Our security architecture, both at the centre and the states, needs thorough radical reform. What has been done so far is in the nature of Cosmetic change. The government at the centre has taken certain measures following huge public outrage and media outbursts after the Mumbai attacks in November 2008. But these measures are not enough. Unless the civil society demands fundamental changes, the security scenario cannot be reversed in the foreseeable future. After every major terrorist strike, hue and cry is raised and the government engages itself in mainly fire-fighting operations to mollify the people. But public memory is notoriously short and people soon forget what happened and live their daily lives hoping for the best. A sense of complacency inevitably sets in and as a result, no substantial change takes place in the security management apparatus. The UPA government was reelected back to power in spite of its poor record in prevention and detection of terrorism related cases partly because terrorism received low priority for those who went to the polling booths to cast votes and partly because no major terrorist strike took place after 26/11. One reason for this bit of luck is of course Pakistan’s own hopeless internal security problems and non-stop terror attacks from the extremist groups it had bred and nurtured for years to destabilize India. But India’s luck can run out any time and it surely will. Prime Minister Singh has himself observed recently that there are regular intelligence reports warning about the possibility of terror attacks. In India’s hinterland, the Naxal terror continues to kill thousands posing the biggest internal security threat the country has encountered so far. After years of refusing to acknowledge its severity, the Union Home Ministry has finally sat up only recently and announced its intention to fight ‘red terror’ which has engulfed 170 districts in 13 Indian States.

What has been done during last one year and what needs to be done? The government has set up a National Investigation Agency (NIA) with much fanfare. It is just another Central Investigation agency empowered to investigate certain specified offences under eight laws including the ‘Atomic Energy Act’ and ‘The Anti-Hijacking Act’. It has no role whatsoever in prevention of terrorist Acts. Indeed, it can be wound up or merged with the Central Bureau of Investigation (CBI) which needs greater authority and power to promptly take up investigation of cases without waiting for concerned state government’s consent and concurrence. The NIA is yet to become fully operational. Besides being duplicate agency, it will take a long time to become effective duplicate investigation agency. We have seen but failed to draw lessons from the USA where unified single Department of Homeland Security was created after 9/11 attack bringing together multifarious security organizations in four Divisions under one umbrella. In India, we are heading in the opposite direction by creating new additional institutions.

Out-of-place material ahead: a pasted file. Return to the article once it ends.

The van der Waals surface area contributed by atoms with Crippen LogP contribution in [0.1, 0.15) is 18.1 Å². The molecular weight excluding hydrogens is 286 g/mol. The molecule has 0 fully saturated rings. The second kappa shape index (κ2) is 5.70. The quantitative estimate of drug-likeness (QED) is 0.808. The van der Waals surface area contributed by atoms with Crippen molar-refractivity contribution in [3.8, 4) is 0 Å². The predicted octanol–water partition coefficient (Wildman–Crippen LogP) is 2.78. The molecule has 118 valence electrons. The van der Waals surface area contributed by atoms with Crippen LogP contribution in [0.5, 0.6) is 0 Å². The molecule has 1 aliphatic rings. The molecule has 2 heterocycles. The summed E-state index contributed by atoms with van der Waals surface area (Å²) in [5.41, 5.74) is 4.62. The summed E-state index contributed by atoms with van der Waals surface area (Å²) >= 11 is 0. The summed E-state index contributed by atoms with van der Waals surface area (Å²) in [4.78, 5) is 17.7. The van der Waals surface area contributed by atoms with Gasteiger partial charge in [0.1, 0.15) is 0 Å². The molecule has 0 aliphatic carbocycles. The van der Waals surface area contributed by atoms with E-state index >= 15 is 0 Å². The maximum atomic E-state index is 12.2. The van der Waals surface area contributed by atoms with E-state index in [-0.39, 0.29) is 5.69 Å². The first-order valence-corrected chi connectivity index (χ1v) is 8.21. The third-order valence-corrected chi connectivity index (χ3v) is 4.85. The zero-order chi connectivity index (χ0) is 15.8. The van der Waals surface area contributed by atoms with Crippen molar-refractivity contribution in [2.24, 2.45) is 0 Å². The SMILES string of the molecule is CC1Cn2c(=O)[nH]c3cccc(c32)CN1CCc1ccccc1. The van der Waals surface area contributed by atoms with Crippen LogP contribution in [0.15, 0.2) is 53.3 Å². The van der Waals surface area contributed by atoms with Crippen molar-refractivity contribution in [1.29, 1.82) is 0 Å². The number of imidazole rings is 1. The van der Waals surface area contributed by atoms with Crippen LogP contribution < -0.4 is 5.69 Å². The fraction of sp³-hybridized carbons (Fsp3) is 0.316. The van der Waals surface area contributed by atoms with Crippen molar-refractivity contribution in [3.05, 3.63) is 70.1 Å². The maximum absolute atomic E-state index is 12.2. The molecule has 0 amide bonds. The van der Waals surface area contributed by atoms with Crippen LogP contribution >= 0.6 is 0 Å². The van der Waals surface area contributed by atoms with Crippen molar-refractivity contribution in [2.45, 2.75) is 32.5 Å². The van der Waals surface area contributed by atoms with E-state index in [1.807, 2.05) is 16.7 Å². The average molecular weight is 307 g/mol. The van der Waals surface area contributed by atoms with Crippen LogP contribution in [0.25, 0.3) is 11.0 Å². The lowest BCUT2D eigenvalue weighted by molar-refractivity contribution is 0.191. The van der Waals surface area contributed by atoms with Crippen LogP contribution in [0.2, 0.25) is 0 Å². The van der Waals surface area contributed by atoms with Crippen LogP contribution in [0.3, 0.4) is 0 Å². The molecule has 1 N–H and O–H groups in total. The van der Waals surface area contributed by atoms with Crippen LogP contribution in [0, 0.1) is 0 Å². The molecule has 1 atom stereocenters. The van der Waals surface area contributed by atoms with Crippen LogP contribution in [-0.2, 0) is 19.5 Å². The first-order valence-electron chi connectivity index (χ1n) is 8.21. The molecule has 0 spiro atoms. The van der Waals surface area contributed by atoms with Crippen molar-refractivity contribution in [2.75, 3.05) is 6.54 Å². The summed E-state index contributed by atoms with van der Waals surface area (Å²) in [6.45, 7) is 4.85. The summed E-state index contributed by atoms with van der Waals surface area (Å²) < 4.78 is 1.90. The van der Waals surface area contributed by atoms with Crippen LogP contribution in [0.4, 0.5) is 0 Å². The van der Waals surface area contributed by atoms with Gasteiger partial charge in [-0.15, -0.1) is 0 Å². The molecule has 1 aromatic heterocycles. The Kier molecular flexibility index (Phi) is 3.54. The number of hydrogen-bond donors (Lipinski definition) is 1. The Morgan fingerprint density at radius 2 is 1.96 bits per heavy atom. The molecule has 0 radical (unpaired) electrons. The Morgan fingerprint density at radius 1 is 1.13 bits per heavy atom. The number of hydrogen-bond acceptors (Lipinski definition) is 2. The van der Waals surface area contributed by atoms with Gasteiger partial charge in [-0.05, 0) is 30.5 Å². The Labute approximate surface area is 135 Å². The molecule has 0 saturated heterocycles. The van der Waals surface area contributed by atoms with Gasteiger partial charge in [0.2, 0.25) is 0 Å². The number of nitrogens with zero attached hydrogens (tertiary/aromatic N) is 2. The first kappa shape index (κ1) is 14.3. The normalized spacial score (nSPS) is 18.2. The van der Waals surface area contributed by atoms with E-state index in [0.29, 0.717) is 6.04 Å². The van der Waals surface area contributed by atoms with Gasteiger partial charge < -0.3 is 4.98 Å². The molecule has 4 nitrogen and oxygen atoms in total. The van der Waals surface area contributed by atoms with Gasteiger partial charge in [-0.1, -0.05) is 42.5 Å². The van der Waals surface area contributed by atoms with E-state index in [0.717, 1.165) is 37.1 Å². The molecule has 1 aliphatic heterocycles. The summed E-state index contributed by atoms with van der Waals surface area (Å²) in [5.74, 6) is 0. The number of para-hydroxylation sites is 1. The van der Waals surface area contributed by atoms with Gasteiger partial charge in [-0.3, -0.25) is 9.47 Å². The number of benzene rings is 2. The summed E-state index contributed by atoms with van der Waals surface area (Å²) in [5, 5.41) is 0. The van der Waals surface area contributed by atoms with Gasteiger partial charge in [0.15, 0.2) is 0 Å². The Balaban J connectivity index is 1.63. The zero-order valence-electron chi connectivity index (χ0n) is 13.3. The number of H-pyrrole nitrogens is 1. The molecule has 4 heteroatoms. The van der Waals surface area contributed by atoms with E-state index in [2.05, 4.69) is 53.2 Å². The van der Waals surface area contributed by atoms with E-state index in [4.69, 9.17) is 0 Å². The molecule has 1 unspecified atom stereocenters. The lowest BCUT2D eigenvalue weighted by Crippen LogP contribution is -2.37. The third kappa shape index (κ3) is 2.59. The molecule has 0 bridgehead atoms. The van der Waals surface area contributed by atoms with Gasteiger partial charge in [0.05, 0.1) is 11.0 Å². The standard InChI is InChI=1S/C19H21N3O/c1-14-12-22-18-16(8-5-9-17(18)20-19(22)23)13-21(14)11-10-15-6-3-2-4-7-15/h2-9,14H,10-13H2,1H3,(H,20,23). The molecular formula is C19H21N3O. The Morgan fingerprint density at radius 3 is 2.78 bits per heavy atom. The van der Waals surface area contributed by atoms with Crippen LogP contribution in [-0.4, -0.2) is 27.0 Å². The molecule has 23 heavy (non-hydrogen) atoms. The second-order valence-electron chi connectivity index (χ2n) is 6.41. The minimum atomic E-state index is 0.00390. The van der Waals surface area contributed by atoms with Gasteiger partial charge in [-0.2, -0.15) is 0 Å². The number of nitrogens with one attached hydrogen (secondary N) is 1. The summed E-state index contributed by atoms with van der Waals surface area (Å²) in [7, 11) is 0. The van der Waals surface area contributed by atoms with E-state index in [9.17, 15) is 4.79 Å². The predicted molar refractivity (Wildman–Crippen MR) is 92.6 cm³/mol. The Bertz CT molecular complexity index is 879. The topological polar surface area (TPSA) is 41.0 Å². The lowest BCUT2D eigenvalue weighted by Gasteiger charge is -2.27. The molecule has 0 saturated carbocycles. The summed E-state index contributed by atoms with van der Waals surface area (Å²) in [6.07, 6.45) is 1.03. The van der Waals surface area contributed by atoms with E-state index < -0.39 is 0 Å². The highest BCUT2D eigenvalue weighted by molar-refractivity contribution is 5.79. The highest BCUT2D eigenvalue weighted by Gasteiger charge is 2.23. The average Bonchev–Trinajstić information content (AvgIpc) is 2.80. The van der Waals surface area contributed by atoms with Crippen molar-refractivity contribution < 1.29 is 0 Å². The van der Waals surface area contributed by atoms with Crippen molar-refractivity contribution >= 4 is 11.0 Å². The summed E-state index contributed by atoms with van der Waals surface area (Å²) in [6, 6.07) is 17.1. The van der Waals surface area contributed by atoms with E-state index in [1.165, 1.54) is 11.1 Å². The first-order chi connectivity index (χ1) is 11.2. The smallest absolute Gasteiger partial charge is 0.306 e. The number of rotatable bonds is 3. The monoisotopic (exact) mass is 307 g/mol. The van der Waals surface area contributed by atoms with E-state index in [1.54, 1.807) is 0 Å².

The government has taken credit for giving greater teeth to the Unlawful Activities (Prevention) Act (UAPA), 1967 which replaced the tough Prevention of Terrorist Act (POTA). There is no doubt that the UAPA has been strengthened but it still lacks the special enforcement provisions which POTA had, such as, admissibility of confession before a Police Officer, burden of proof of innocence on the accused, tougher bail conditions and so on. The fight against terror must focus on external and domestic networking and financing of terror which remain beyond the scope of routine legislation such as the UAPA. It is time that the logic of overriding national interest finally prevailed over petty short-sighted electoral politics.

The need of the hour is an apex body like National Counter Terrorism Centre which will have the database relating to all terrorist incidents and terrorism related information with powers to tackle all aspects of terrorism — right from Prevention and Preemption through collection of inputs / intelligence from central and state agencies, coordination and sharing of intelligence between central and state agencies to monitoring investigation, prosecution and trial of cases. In her recent address to the Parliament, the President has announced that highest priority will be accorded to internal security. The government must live up to popular expectation that it means business by undertaking the task of radical institutional reform of the National Security Management System.